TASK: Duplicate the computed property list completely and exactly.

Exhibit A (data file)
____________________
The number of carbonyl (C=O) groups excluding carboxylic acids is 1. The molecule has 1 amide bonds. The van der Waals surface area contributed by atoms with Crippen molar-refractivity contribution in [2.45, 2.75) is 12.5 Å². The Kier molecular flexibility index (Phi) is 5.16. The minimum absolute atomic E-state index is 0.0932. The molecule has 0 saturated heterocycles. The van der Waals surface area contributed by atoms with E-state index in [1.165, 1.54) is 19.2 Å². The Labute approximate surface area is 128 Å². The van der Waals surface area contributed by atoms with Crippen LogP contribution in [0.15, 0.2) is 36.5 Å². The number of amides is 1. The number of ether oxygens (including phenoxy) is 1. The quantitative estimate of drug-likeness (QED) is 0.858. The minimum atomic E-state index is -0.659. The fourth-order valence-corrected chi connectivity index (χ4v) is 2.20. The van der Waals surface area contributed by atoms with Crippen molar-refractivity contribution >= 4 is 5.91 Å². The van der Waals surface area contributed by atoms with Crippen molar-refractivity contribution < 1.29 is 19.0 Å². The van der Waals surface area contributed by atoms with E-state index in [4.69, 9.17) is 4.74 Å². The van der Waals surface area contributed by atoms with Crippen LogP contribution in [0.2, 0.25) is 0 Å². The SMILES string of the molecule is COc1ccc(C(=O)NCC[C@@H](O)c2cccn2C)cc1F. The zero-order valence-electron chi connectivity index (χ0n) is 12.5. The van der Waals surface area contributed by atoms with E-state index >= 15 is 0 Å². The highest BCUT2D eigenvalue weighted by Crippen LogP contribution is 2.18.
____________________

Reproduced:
The number of carbonyl (C=O) groups excluding carboxylic acids is 1. The molecule has 1 amide bonds. The van der Waals surface area contributed by atoms with Crippen molar-refractivity contribution in [2.45, 2.75) is 12.5 Å². The Kier molecular flexibility index (Phi) is 5.16. The minimum absolute atomic E-state index is 0.0932. The molecule has 0 saturated heterocycles. The van der Waals surface area contributed by atoms with E-state index in [1.165, 1.54) is 19.2 Å². The Labute approximate surface area is 128 Å². The van der Waals surface area contributed by atoms with Crippen LogP contribution in [0.15, 0.2) is 36.5 Å². The number of amides is 1. The number of ether oxygens (including phenoxy) is 1. The quantitative estimate of drug-likeness (QED) is 0.858. The minimum atomic E-state index is -0.659. The fourth-order valence-corrected chi connectivity index (χ4v) is 2.20. The van der Waals surface area contributed by atoms with Crippen molar-refractivity contribution >= 4 is 5.91 Å². The van der Waals surface area contributed by atoms with Crippen molar-refractivity contribution < 1.29 is 19.0 Å². The van der Waals surface area contributed by atoms with E-state index in [4.69, 9.17) is 4.74 Å². The van der Waals surface area contributed by atoms with Crippen LogP contribution in [0.2, 0.25) is 0 Å². The SMILES string of the molecule is COc1ccc(C(=O)NCC[C@@H](O)c2cccn2C)cc1F. The zero-order valence-electron chi connectivity index (χ0n) is 12.5. The van der Waals surface area contributed by atoms with E-state index >= 15 is 0 Å². The highest BCUT2D eigenvalue weighted by Crippen LogP contribution is 2.18.